Piano Concerto No. 3 in D Minor, Op. 30
Sergei Rachmaninoff (1873-1943)
In writing his Third Piano Concerto to perform on his first American tour in 1909, Sergei Rachmaninoff produced what would become a byword for keyboard pyrotechnics in the 20th century, immortalized in Hollywood “Shine) and in practice-room lore. He dedicated it to his friend, Josef Hofmann, then considered the world’s leading classical pianist. But Hofmann declared it wasn’t for him, and never played it. Not until fellow Russian Vladimir Horowitz came on the scene in the late 1920s did another pianist take it up (“Horowitz swallowed it whole,” Rachmaninoff enthused). Today, the “Rach 3” is a high-stakes staple of piano competitions, with juries ever alert to its perils and rewards.
Because Rachmaninoff was still finishing the piece ahead of his departure for the U.S., he was forced to learn it during his Atlantic crossing, using a “dumb piano” that allowed him to practice in his cabin. When the S.S. Kronprinzessin Cecilie docked in New York, a photographer took pictures of Rachmaninoff’s large hands, which could span nearly two octaves on the keyboard. The composer premiered the Third Piano Concerto in November 1909 with Walter Damrosch conducting the New York Symphony, and played it six weeks later with Gustav Mahler leading the New York Philharmonic. An East Coast tour with the Boston Symphony Orchestra brought several more chances to make an impression.
The opening theme is a haunting melody played in octaves, with accents that shift unexpectedly and phrases that sound curiously off-kilter. Joseph Yasser, a Russian-American musicologist and friend of Rachmaninoff, traced the tune to a Russian liturgical chant, sung at a monastery near Kyiv, but the composer denied any connection. As the first movement progresses, the piano increasingly dominates the texture, culminating in an elaborate cadenza before the return of the opening material in brief coda.
The slow movement, an Adagio understatedly labeled “Intermezzo,” features a pensive introduction before the pianist takes over the rhapsodic body of the movement. In a brief, animated middle section the woodwinds intone a transformation of the opening chant theme over pianistic filigree. A thunderous solo passage in octaves sparks the thrilling finale, in which the piano develops the first movement themes with growing speed and ferocity, briefly offset by tender interludes. The tempo markings tell the tale, increasing from vivace to vivacissimo and finally a presto climax and brilliant conclusion.
Symphony No. 3 in A Minor, Op. 44
Sergei Rachmaninoff (1873-1943)
In the 25 years following his Third Piano Concerto, Rachmaninoff began a self-imposed exile from Russia in the West and rebuilt his career as a traveling piano virtuoso, grappling with homesickness and occasional health problems along the way. His compositional output dried up for nearly a decade (1917-1926), but the 1930s saw a renewed focus, as he entered his sixties and perhaps began to think more about a historical legacy. He cultivated a more taut and modern style, as evident in the Symphony No. 3, whose length is a full 40 minutes shorter than the sprawling Symphony No. 2 of 1907.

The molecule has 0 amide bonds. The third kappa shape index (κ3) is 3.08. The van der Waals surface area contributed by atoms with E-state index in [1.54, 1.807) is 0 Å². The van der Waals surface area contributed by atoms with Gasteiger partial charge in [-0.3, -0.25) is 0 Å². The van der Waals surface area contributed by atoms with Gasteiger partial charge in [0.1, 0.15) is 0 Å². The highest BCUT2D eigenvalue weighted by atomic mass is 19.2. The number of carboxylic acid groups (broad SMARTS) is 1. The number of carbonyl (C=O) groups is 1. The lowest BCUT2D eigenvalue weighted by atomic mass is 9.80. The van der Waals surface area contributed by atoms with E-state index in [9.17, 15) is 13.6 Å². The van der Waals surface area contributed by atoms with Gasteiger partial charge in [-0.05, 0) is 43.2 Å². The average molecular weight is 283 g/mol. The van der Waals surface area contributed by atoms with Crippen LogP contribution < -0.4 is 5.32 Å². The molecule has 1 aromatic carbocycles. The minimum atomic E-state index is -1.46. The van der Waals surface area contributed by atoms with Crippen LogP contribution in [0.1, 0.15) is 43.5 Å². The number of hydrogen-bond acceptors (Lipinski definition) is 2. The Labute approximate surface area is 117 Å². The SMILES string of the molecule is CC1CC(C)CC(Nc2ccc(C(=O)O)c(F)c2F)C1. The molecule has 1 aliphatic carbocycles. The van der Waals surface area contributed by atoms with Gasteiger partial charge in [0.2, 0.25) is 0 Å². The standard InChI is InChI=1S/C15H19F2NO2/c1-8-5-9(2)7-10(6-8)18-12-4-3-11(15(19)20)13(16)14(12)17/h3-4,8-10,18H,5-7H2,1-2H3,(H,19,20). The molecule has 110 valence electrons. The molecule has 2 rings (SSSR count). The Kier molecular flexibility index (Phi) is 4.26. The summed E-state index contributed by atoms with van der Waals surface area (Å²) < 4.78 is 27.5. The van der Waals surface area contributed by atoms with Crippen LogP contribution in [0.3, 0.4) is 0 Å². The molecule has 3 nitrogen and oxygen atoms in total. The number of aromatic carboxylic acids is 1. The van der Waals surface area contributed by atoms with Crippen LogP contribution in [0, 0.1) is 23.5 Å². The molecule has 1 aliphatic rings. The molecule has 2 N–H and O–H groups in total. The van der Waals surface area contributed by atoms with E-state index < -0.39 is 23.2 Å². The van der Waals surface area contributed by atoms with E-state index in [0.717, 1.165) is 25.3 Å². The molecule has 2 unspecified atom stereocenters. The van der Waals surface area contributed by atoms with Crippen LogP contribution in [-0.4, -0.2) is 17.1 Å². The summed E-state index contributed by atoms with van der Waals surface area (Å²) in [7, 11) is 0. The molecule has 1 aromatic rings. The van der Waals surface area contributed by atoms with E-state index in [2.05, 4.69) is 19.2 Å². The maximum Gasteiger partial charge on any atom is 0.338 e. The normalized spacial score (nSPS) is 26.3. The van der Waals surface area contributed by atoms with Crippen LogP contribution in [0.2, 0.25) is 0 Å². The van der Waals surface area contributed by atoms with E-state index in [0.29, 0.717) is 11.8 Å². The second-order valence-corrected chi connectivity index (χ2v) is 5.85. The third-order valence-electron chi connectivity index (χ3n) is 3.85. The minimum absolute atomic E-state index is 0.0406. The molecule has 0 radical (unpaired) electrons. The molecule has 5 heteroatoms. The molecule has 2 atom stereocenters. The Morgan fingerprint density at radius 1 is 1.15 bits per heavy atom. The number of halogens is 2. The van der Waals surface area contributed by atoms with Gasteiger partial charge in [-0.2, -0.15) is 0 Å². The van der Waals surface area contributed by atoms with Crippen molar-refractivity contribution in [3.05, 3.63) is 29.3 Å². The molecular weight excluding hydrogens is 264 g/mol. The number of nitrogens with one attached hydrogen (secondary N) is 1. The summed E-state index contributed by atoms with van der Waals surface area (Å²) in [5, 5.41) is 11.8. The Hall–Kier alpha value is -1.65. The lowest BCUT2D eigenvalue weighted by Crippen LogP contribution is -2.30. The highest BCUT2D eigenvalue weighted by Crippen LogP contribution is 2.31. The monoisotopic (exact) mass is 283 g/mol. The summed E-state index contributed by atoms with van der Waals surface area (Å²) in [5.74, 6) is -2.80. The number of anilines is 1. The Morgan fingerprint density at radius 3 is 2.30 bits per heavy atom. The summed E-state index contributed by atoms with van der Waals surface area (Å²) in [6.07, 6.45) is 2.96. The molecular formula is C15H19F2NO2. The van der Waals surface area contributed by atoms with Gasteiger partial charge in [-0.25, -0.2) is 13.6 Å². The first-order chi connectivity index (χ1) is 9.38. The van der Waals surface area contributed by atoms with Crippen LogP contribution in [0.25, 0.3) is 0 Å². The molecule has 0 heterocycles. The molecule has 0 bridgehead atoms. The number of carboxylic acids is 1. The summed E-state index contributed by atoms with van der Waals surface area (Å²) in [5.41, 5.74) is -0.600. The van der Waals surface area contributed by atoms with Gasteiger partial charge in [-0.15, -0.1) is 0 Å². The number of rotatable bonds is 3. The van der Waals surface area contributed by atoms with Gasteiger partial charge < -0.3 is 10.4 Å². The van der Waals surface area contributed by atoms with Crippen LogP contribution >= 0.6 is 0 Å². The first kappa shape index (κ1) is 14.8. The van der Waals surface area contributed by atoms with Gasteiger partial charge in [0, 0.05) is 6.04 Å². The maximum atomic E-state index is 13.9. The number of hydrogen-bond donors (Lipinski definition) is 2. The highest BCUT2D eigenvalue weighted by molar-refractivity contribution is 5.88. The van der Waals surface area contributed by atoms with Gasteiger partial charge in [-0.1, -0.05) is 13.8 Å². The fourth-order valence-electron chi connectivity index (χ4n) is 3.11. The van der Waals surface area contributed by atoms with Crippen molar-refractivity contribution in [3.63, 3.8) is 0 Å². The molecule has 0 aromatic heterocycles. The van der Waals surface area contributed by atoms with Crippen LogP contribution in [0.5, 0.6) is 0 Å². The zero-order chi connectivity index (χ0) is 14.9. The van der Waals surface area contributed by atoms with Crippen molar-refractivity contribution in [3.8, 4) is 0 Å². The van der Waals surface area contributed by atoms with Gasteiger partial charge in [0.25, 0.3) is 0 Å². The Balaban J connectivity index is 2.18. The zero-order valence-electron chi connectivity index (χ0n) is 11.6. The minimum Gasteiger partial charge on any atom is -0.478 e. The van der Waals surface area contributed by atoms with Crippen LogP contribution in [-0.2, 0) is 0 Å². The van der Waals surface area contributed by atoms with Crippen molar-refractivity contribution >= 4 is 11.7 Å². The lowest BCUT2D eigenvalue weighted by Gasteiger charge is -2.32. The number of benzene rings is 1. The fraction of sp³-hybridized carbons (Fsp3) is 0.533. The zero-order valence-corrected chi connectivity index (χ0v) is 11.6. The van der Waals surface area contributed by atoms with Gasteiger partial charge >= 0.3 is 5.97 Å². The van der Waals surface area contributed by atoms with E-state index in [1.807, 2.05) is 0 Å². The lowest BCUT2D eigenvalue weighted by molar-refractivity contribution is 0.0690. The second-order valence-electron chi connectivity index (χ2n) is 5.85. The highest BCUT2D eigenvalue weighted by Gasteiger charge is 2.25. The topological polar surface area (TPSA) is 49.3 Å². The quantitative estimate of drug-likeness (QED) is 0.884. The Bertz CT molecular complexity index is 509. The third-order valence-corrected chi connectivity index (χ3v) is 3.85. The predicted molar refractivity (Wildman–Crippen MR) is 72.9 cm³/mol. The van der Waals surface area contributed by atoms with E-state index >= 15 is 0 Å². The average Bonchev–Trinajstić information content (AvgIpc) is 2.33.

Composed in 1935-36 at his cottage near Lucerne, Switzerland, the Third followed on the heels of the triumphant Rhapsody on a Theme of Paganini. Yet the premiere by Leopold Stokowski and the Philadelphia Orchestra in November 1936 brought a divided response: The audience wanted more surging opulence, the critics less. Additional performances did not stem the grumbling. “It has been heard once in every capital in the musical world,” the composer rued, “and it has been condemned in them all. But it’s quite possible that in fifty years’ time it will be rediscovered like Schumann’s Violin Concerto and become a sensational success.”
“Sensational success” is perhaps an overstatement, even today, but the Third Symphony has secured an enduring place in the symphonic repertoire. Like the Third Piano Concerto, it features Rachmaninoff’s unerring sense of orchestral color, starting with a chant-like theme scored for solo clarinet, two horns, and muted cello. This motto fades into silence as the tempo picks up, leading to another plush melody that builds to almost Wagnerian heights. The movement ends with a return of the opening chant motto.
The middle movement combines adagio and scherzo, starting with a solo horn over harp accompaniment that presents the symphony’s opening theme. This transforms into a yearning theme introduced by the solo violin, which is developed at length in soulful passages for flute and other solo instruments. The third movement is vigorous and fantastically scored, with a faster middle section containing a quicksilver fugue. The Dies irae from the Gregorian Mass for the Dead makes an ominous late appearance before the work sweeps to a mercurial conclusion.
Program notes by Brian Wise